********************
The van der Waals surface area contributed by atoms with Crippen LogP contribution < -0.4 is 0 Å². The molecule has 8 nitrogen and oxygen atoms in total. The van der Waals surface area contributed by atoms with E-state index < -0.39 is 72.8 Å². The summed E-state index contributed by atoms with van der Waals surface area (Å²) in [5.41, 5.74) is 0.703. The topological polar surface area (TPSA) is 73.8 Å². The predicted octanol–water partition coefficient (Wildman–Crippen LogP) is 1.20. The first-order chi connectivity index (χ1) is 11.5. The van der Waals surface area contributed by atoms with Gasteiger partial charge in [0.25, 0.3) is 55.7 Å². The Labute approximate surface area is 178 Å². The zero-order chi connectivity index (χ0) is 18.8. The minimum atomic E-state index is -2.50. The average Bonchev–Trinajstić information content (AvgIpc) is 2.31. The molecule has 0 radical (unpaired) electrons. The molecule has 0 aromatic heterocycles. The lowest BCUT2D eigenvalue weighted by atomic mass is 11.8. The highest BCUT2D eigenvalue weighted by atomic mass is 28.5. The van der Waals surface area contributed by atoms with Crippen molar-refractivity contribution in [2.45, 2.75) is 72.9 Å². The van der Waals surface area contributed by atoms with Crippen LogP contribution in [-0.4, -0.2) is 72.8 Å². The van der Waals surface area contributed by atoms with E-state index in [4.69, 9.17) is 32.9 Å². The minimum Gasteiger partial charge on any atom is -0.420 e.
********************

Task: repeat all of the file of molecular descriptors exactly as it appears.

The van der Waals surface area contributed by atoms with Crippen LogP contribution < -0.4 is 0 Å². The molecule has 8 nitrogen and oxygen atoms in total. The van der Waals surface area contributed by atoms with E-state index < -0.39 is 72.8 Å². The summed E-state index contributed by atoms with van der Waals surface area (Å²) in [5.41, 5.74) is 0.703. The topological polar surface area (TPSA) is 73.8 Å². The predicted octanol–water partition coefficient (Wildman–Crippen LogP) is 1.20. The first-order chi connectivity index (χ1) is 11.5. The van der Waals surface area contributed by atoms with Gasteiger partial charge in [0.25, 0.3) is 55.7 Å². The Labute approximate surface area is 178 Å². The zero-order chi connectivity index (χ0) is 18.8. The minimum atomic E-state index is -2.50. The average Bonchev–Trinajstić information content (AvgIpc) is 2.31. The molecule has 0 radical (unpaired) electrons. The molecule has 0 aromatic heterocycles. The lowest BCUT2D eigenvalue weighted by atomic mass is 11.8. The highest BCUT2D eigenvalue weighted by atomic mass is 28.5. The van der Waals surface area contributed by atoms with Crippen molar-refractivity contribution in [2.45, 2.75) is 72.9 Å². The van der Waals surface area contributed by atoms with Crippen LogP contribution in [-0.4, -0.2) is 72.8 Å². The van der Waals surface area contributed by atoms with E-state index in [4.69, 9.17) is 32.9 Å². The minimum Gasteiger partial charge on any atom is -0.420 e.